“We think Dish’s service is likely to be much more successful, and much more disruptive, than the HBO and CBS services that have garnered far more attention but which will likely be much less attractively priced,” Moffett wrote in his blog.


Cable operators concentrated on the price of the service. At $20 per momth, and with a $65 to $70 standalone broadband connection fee, dropping cable for Sling TV could end up costing consumers more than a 150-channel cable double or triple play.

“I don’t necessarily find the $20 a month, one device, very limited programming choice option to be something we feel will apply to any type of a broad market,” Cablevision Systems vice chairman and chief financial officer Gregg Seibert said at a recent industry conference. “I’m sure there will be niche users that will take it up, that type of a service.”

Other executives at the same conference, including Comcast Cable CEO Neil Smit, echoed the same sentiment. But what Seibert said next is more telling and shows that cable operators aren’t ignoring the threat of OTT.

“We recognize that the business will change over time,” Seibert said. “There’s more OTT coming, there’s more SVOD coming, but at this point in time we don’t believe it’s going to have a material effect on our business.”

More are coming. At least four other services are expected to make their debut this year — the HBO product, an OTT offering from CBS’s Showtime Networks, the Sony offering (PlayStation Vue) and a “mobile-first” product from Verizon Communications. The popularity of Sling TV could either spur or discourage the creation of even more.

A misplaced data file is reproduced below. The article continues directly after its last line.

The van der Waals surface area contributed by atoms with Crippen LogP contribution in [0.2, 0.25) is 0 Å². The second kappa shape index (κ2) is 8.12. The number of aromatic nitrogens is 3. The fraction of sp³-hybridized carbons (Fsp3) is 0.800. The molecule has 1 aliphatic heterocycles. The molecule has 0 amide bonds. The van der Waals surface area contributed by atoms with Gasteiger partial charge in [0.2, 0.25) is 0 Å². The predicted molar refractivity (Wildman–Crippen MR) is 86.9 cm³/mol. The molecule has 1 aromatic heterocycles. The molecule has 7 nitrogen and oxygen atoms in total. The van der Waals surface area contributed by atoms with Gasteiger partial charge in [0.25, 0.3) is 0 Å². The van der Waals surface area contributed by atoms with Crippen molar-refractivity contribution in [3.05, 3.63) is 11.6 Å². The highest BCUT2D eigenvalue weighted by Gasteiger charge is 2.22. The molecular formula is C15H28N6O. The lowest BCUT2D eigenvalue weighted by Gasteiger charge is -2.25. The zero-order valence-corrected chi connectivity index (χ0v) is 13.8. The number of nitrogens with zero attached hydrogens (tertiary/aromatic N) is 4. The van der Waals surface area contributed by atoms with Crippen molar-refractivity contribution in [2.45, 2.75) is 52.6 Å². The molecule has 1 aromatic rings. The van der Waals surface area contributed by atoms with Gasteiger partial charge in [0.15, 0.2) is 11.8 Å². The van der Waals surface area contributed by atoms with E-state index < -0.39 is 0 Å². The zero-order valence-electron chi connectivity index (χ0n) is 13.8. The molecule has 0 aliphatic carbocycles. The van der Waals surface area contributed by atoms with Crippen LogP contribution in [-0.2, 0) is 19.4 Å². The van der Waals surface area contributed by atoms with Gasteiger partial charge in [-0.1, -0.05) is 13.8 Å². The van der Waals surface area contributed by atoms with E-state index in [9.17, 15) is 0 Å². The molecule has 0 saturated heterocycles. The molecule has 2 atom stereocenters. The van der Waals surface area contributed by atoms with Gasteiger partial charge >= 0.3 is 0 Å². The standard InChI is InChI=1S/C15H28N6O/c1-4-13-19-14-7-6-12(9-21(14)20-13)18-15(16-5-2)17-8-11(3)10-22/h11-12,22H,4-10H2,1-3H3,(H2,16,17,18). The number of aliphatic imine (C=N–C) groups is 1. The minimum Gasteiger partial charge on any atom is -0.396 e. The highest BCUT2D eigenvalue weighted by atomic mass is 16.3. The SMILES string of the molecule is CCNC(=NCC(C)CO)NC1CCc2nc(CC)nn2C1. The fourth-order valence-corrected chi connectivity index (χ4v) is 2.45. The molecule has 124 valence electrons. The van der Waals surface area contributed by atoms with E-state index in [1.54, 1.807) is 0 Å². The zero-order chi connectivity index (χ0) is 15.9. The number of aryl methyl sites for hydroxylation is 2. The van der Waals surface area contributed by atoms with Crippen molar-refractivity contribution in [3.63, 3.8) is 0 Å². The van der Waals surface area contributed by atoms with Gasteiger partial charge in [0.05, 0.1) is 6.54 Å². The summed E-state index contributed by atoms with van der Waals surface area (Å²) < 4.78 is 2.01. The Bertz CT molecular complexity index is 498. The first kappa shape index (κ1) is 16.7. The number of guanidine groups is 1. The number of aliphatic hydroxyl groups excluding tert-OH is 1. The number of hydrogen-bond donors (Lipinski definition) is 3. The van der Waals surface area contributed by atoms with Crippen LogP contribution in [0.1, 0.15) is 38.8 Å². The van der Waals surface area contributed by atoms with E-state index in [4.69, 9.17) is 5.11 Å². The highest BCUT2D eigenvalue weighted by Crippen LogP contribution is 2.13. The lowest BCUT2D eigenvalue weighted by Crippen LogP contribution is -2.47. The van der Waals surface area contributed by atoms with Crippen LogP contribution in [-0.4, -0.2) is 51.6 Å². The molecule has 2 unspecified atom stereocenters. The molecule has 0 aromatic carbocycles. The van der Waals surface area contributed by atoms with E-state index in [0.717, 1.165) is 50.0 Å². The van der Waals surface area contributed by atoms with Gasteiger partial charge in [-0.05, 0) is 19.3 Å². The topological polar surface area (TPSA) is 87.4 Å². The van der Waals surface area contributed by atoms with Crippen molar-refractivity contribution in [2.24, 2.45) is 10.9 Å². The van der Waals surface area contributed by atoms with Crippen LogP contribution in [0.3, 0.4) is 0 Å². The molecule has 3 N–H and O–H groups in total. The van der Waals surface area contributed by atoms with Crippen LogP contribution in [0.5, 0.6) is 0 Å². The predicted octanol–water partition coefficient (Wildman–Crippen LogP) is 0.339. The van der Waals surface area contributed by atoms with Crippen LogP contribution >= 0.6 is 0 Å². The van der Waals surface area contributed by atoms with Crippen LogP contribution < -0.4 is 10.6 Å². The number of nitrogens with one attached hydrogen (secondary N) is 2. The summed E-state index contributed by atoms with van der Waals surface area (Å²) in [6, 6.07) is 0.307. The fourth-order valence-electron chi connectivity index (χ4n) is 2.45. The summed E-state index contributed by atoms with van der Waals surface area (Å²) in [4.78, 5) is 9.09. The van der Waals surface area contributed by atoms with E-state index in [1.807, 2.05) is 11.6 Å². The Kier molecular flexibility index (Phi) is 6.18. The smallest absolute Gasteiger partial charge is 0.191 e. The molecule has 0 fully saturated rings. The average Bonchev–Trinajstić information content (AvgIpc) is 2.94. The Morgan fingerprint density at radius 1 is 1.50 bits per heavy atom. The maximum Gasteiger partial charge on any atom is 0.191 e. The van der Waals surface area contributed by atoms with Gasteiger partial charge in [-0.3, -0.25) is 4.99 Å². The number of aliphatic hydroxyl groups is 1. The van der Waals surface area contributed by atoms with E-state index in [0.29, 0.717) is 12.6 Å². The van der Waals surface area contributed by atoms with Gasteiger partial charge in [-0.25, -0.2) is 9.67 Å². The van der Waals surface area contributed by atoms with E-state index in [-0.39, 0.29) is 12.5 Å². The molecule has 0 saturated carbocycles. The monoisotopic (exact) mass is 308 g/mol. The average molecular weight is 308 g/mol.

Sony has already started to beta-test its 75-channel PlayStation Vue, although pricing and packaging will be disclosed upon its official launch later in the first quarter. Verizon chairman and CEO Lowell McAdam said recently its OTT product will be launched in the second half of the year and have between 20 and 30 channels. He declined to reveal how much it will cost.


Analysts are split as to the impact Sling TV will have. Moffett noted that at the $20 price point, the initial 12-channel Sling TV package is likely operating at a loss and any profit will come from the $5 add-on packages, which have a cost base of under $1 per subscriber per month.

Pivotal Research Group principal and senior media & communications analyst Jeff Wlodarczak estimates Sling TV will attract only a “couple of hundred thousand subscribers” — but he believes it is at least worth a try.

Although Wlodarczak said he doesn’t see a lot of upside for Dish in Sling TV, its real value may be in what the satellite company can learn from the service, not necessarily how many customers it signs up.

“Why not go for it?” Wlodarczak said. “Maybe [Dish] can capture some cord-cutters, get some knowledge around advanced advertising and experiment with going direct.”